Civil Rights Attorneys Sue to Protect Protesters’ First Amendment Rights
Yesterday, the Southern Center for Human Rights, Law Offices of Gerry Weber, LLC, Dreyer Sterling, LLC, and Mitchell & Shapiro, LLP jointly filed a civil complaint in the United States District Court in the Northern District of Georgia against Department of Public Safety (DPS) officers on behalf of plaintiffs, including Georgia State Senator Nikema Williams and activist Mary Hooks, who were wrongly cited, arrested, and jailed after peacefully protesting voter suppression in the Georgia State Capitol rotunda in November 2018.
Plaintiffs seek to bar further enforcement of O.C.G.A. § 16-11-34.1, the law cited in their arrest, which states it is illegal “recklessly or knowingly to commit any act which may reasonably be expected to prevent or disrupt a session or meeting of the Senate or House of Representatives.” This law is nearly identical to a similar law declared unconstitutional years prior by the Georgia Supreme Court. Plaintiffs wish to lawfully resume protests against voter suppression and disenfranchisement in the upcoming election, and fear being arrested again under an unconstitutional law. Plaintiffs also seek damages for being deprived of their liberty and silenced because of their political speech.
The November 2018 gubernatorial election in Georgia was close and hotly contested. In the immediate aftermath, the results were unclear. Then-candidate Brian Kemp, also then-acting Secretary of State, had purged over 500,000 Georgians from the voter rolls. Due to this potential conflict of interest, U.S. Northern District Judge Amy Totenberg ordered Kemp to refrain from certifying the election results until he had preserved and accounted for each provisional ballot. It was against this backdrop that the plaintiffs lawfully assembled in the rotunda of the Georgia State Capitol on November 13, 2018 to demand that every vote be counted.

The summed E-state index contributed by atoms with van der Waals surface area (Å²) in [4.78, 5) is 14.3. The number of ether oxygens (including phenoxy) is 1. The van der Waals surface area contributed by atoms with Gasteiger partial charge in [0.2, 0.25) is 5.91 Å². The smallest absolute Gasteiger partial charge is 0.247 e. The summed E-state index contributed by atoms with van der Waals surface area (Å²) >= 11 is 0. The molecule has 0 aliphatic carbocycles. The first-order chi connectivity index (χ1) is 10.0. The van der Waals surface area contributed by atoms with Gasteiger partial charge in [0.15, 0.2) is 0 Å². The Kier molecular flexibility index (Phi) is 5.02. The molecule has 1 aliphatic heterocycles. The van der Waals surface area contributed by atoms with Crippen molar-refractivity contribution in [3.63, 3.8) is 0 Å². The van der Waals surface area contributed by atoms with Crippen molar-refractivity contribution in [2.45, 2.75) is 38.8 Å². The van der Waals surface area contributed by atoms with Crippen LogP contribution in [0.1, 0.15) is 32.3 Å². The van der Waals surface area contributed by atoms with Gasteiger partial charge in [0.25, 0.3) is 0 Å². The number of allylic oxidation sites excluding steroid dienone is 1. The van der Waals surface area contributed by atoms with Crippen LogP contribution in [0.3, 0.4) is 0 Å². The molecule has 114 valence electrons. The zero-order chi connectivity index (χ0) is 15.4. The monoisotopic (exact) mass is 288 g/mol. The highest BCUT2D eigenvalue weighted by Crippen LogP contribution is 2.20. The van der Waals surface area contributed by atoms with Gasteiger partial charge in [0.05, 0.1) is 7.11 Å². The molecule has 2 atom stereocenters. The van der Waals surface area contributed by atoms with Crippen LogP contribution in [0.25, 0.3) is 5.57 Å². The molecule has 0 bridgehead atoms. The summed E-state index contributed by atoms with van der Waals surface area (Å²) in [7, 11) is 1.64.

While peacefully congregated in the Capitol’s public rotunda, some Plaintiffs briefly chanted “count every vote!” Then, as Plaintiff Mary Hooks was speaking, Georgia State Patrol officers unlawfully arrested Mary Hooks and other plaintiffs, including Georgia State Senator Nikema Williams, knocking several to the ground. Not one plaintiff used a noisemaker or amplification device, and not one plaintiff disrupted or impaired any legislative session which continued in other rooms of the Capitol.
The rotunda of the Georgia State Capitol is a public forum where the public is permitted to congregate and speak. It has historically been used as a location for protests and press conferences, being the central location for free speech activity within the Georgia State Capitol.
The challenged statute is unconstitutional and overly broad. It violates the First Amendment because it does not require proof of intent to disrupt, does not require proof that acts would substantially impair any session, and does not require proof of any actual disruption. Plaintiffs seek to have a demonstration at the Georgia State Capitol in the same location as their prior protests, subject to any constitutional and reasonable COVID-19 restrictions, as soon as possible once they are freed of the unconstitutional threat of arrest.Doc.-1_COMPLAINT